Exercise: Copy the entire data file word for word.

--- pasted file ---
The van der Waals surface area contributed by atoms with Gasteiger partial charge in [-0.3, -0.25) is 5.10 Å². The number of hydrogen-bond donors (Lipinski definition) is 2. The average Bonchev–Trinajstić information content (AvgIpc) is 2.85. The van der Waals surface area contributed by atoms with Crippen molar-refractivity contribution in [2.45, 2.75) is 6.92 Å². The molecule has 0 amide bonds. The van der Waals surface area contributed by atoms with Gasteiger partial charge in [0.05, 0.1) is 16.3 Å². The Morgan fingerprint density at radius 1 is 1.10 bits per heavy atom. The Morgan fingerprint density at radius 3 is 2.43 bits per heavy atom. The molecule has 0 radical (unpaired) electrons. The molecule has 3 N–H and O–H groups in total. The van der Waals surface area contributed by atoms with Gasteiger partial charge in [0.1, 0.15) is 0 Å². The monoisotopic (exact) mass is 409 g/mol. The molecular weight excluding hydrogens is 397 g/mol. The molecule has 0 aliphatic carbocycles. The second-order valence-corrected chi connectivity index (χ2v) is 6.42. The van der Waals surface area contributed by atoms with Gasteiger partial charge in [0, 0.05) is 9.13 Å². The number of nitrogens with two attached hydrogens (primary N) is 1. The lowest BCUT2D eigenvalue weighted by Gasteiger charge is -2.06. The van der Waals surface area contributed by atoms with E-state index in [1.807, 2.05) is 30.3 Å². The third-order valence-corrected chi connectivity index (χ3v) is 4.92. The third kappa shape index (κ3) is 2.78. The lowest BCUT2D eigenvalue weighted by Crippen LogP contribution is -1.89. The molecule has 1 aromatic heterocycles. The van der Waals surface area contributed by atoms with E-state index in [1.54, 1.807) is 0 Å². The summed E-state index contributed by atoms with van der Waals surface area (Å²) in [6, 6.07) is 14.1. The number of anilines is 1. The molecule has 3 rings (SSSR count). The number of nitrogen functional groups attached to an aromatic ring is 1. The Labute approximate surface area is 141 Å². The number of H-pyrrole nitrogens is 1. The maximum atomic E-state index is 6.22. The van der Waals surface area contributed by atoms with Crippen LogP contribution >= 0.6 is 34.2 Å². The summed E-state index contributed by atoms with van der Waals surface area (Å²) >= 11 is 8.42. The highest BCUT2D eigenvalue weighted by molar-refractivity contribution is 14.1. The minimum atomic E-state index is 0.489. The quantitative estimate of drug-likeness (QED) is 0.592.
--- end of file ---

The van der Waals surface area contributed by atoms with Gasteiger partial charge in [-0.3, -0.25) is 5.10 Å². The number of hydrogen-bond donors (Lipinski definition) is 2. The average Bonchev–Trinajstić information content (AvgIpc) is 2.85. The van der Waals surface area contributed by atoms with Crippen molar-refractivity contribution in [2.45, 2.75) is 6.92 Å². The molecule has 0 amide bonds. The van der Waals surface area contributed by atoms with Gasteiger partial charge in [0.05, 0.1) is 16.3 Å². The Morgan fingerprint density at radius 1 is 1.10 bits per heavy atom. The Morgan fingerprint density at radius 3 is 2.43 bits per heavy atom. The molecule has 0 radical (unpaired) electrons. The molecule has 3 N–H and O–H groups in total. The van der Waals surface area contributed by atoms with Gasteiger partial charge in [0.1, 0.15) is 0 Å². The monoisotopic (exact) mass is 409 g/mol. The molecular weight excluding hydrogens is 397 g/mol. The molecule has 0 aliphatic carbocycles. The second-order valence-corrected chi connectivity index (χ2v) is 6.42. The van der Waals surface area contributed by atoms with Gasteiger partial charge in [0, 0.05) is 9.13 Å². The number of nitrogens with two attached hydrogens (primary N) is 1. The lowest BCUT2D eigenvalue weighted by Gasteiger charge is -2.06. The van der Waals surface area contributed by atoms with E-state index in [1.807, 2.05) is 30.3 Å². The third-order valence-corrected chi connectivity index (χ3v) is 4.92. The third kappa shape index (κ3) is 2.78. The lowest BCUT2D eigenvalue weighted by Crippen LogP contribution is -1.89. The molecule has 1 aromatic heterocycles. The van der Waals surface area contributed by atoms with E-state index in [1.54, 1.807) is 0 Å². The summed E-state index contributed by atoms with van der Waals surface area (Å²) in [6, 6.07) is 14.1. The number of anilines is 1. The molecule has 3 rings (SSSR count). The number of nitrogen functional groups attached to an aromatic ring is 1. The Labute approximate surface area is 141 Å². The number of H-pyrrole nitrogens is 1. The maximum atomic E-state index is 6.22. The van der Waals surface area contributed by atoms with Crippen LogP contribution >= 0.6 is 34.2 Å². The summed E-state index contributed by atoms with van der Waals surface area (Å²) >= 11 is 8.42. The highest BCUT2D eigenvalue weighted by molar-refractivity contribution is 14.1. The minimum atomic E-state index is 0.489. The quantitative estimate of drug-likeness (QED) is 0.592.